The Ray story isn’t close to being over, but Sunday will settle another big chapter, if not the biggest in his career. It’s a chance for Ray to do something bigger than he’s ever done before.
Meanwhile, as the Stampeders look to avoid seeing Ray earn his third Grey Cup ring, their own quarterback’s potential storybook season is equally if not more compelling.
Glenn was at the Grey Cup the last time it was in this city, but he didn’t quite enjoy it the same way.
He led the Bombers to an appearance in the big game, but was injured early in the fourth quarter of the Eastern Final against the Argos, forcing him to watch his team fall in the Grey Cup to the Saskatchewan Roughriders.
In a script more suited for Hollywood, he rose from second on the Calgary depth chart – after being dumped by the Ticats – and led the Stampeders back to the scene of his ’07 tribulation.
It’s against all odds that he’s back here five years later as a starter, and his story alone is enough to motivate his teammates.
“I think Kevin Glenn is the heart and soul of this team, without a doubt,” said offensive lineman Obby Khan, who came out of retirement to join the team mid-season.
Glenn took over as the starter in Week 2, after Drew Tate went down with a shoulder injury that kept him out until late in the season. But despite winning 10 games and leading the Stamps to a second-place finish, Glenn was relegated to backup for the playoffs when Tate was healthy and ready to go.
His teammates said he still did everything he could to help his team.
“Going into the Sask. game, he was right there with Drew – talking to him on the sidelines, talking to him in practice, talking to him in the meeting rooms – just going over some of the things he’s seen from them when he played the games earlier in the season,” said slotback Nik Lewis.
“He could’ve been selfish and said ‘OK it’s Drew’s team now and I’ll just go and do me’, but he still took the same preparation that he took the whole year.”
Glenn showed thorough command of the offence this season in relief for Tate, throwing 25 touchdown passes and finishing with a second-best completion percentage of 66.7, behind only the Argos’ Ray.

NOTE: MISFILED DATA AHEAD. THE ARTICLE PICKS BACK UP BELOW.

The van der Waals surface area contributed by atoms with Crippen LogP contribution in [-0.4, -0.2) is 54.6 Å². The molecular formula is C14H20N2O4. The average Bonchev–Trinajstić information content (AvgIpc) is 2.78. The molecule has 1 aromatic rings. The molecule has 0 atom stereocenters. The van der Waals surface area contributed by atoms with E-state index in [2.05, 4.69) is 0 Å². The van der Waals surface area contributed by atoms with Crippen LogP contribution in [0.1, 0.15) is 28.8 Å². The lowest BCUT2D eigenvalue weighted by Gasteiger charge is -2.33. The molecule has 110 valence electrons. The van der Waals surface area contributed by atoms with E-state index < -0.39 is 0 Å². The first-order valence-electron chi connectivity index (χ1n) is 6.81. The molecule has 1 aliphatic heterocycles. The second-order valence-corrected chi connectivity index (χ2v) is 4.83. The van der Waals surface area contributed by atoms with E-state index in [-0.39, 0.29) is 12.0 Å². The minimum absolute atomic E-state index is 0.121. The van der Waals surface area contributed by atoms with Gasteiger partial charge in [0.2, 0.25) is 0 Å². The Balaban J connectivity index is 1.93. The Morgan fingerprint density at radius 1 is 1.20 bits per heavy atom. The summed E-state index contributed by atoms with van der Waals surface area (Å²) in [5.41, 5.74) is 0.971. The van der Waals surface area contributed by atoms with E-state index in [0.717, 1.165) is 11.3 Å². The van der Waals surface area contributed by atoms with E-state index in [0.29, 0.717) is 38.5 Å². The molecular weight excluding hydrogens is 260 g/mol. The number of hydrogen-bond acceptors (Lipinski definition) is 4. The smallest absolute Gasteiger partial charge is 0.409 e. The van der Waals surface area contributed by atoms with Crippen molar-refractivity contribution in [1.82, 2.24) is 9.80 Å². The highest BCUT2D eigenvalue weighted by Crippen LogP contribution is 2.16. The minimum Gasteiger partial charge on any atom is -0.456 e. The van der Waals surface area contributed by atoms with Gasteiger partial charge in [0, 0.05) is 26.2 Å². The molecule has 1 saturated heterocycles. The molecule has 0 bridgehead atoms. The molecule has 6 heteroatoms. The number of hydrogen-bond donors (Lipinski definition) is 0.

But most of all, he showed the kind of veteran savvy that twice helped a team overcome injury to its starting quarterback to make it to the 100th Grey Cup.
“Glenn’s the leader of this team, he’s the quarterback – the guy that everyone points their finger to, that everyone looks at, the guy that everyone wants to kick dirt on,” said Khan. “But that a few want to raise on their shoulders, and hopefully we can do that this weekend.”
He’s never won a Grey Cup in his 12-year career, and knowing that his teammates are going to war for him this weekend had him emotional.
“It means a lot, it’s heartfelt. I don’t want to be emotional on the camera and everything, but to hear those guys say that is good,” said Glenn. “When you get those kinds of compliments and thoughts from your peers, guys that you play with, that’s great – it’s great to hear that.”
There’s little doubt that when the game is over and the off-season begins, questions will once again arise as to Glenn’s role with the team next season, and who will start under centre for the Calgary Stampeders.
But regardless of what happens after Sunday, this year’s Grey Cup will be his moment. If the Stampeders can cap off what’s already been a magical 2012 with a final exclamation point by beating the Argos in their own building, it’ll be a moment that is career-defining.
“This is really the last game of the season, there’s only two teams left, all eyes on us,” said Glenn. “It’s going to be pretty much everyone in Canada watching the Stampeders vs. the Argos. It’s exciting, to actually be in the game and be in the 100th Grey Cup”
“What other way to go out?”
No matter which quarterback it ends up being, no one will ever forget the year Ray and Glenn went against all odds and led their team to a win in the 100th Grey Cup.